Time. Just when I think it no longer exists, it stops; Against a wall I crash; Into the realization that more than a meager measure of minutes, it is a cunning calculator of change. Elevated for a single breathtaking glimpse of the horizons of the divine plan, and then falling back in faith that the story is, indeed, written all by the same hand.
And I knew Time wasn’t linear, but who knew that in circles we could travel so far? So I follow the loop, and go forward, back; To a minute captured in ink, at the entrance to the Jokhang, in Lhasa, Tibet.
April 4th, 2005
Mind, Speech, and Body. Thought, Word, and Heart. Pilgrims in their most intimate surrender, on all sides, surround. Full body prostrations humble egos insistent on standing, solemnly to the ground. Men and women. Rich and poor. Ignorant of race, sex and class is the number of miles we each must walk, simply to fall on Humility’s floor. Instructed then, to yes please enter, but leave the life we’ve walked in, with the pile of shoes at the door.
I thought I came to observe, but I’ve quickly become the observed. A man squats, telephoto lens, no bush to beat and without blush, snapping shots of the pale girl sitting in the street. Obviously odd for her square and muted clothes, she scripts in matching block letters, acting innocent of being noticed.
And to whom and what of, does she write? I look through his lens and wonder too. It seems a very Western obsession to wander back and forth between past observation and future expression; Over- and under- analyzing segments of time that no longer or yet exist, instead of simply experiencing the moment of “now” naked and as it is.
An ancient Tibetan man, with a smile a lifetime younger, spins a prayer wheel in his right hand as he extends to me in his left, a customary gesture of welcome. I smile back, and his eyes they glow. A mirror flashes as recognition catches, before a gust of wind starts time again and blows; In a blink, back down the veil falls over his eyes, with a final teasing wink testifying to the truth of our oneness that he knows.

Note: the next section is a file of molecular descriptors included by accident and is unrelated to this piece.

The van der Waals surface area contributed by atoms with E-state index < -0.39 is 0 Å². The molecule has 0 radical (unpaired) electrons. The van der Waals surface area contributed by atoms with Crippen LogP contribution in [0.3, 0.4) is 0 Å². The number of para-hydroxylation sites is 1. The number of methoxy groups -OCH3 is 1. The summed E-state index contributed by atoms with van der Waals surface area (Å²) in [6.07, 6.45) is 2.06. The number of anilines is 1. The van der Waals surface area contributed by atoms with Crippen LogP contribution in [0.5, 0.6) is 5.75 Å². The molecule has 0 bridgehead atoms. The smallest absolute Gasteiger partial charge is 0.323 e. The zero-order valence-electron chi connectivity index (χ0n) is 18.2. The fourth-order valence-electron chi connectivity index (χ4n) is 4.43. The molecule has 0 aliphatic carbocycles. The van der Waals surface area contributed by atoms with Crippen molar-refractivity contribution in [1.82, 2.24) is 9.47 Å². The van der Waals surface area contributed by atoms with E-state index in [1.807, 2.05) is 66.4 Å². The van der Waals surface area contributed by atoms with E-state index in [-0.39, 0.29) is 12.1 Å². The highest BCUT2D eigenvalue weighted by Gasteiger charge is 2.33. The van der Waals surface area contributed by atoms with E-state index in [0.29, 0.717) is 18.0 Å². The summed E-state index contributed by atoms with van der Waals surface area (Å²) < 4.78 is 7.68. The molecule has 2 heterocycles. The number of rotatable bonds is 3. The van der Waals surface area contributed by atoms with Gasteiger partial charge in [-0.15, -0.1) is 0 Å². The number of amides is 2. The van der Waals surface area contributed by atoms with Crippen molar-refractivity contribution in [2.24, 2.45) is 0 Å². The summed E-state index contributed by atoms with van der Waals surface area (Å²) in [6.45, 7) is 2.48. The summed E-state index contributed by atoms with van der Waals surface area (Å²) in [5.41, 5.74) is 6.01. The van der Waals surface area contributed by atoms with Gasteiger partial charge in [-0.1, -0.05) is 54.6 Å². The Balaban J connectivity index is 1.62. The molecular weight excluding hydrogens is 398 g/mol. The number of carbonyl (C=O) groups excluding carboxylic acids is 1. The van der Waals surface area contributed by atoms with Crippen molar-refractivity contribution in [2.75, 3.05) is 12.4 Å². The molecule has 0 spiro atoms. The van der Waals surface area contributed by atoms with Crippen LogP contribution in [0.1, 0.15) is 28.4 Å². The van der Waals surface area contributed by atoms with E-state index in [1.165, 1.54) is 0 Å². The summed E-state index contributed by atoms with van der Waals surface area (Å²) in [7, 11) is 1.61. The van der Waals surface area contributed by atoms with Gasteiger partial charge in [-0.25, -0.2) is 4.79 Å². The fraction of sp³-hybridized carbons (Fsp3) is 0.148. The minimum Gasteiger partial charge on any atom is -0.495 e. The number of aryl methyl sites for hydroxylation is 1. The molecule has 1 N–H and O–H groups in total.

Square shadows of square shoulders cast square shade upon my ground, as a group surrounds me in the suits and caps traditional to the men of Tibet’s region, Kham. In low dusty voices they chatter, scratch chins, point fingers and finally decide my activity no longer worth their banter. The cloud of their presence passes, and I find myself for the first in many minutes, in observer absence.
I poke my head out from the cover I’ve taken in paper and pen…
Mind, speech and body. Thought, word and heart. The prostrating pilgrims keep in rhythm with the small hand of a clock. Suddenly aware, for the first time, of my own looming shadow over them, I slap myself for ignorantly assuming I had a right to sit here and witness these intimate acts of devotion and submission.
I turn just in time to see, in front of a barred window, a small monk in signature maroon robes. In one hand he holds a violet sun umbrella that he reaches up into the air as he grabs onto the bars to help lift himself up onto his toes. (I know the window, for I’ve peeked through it too, and know that thousands of prayer-lit butter lamps present a very peek-worthy view.) And again the mirror flashes and blinds me with a body swapping vision of myself; Small girl, eager toes, an understanding shaded by the big umbrella of all she thinks she knows. Stretching up, peeking in, through the barred window of her severely limited perception.
I scribble incomplete and run-on sentences in an attempt to comprehend it all, but am stopped by my own smile, when the violet star-shaped shadow wanders from the window and upon my journal falls.
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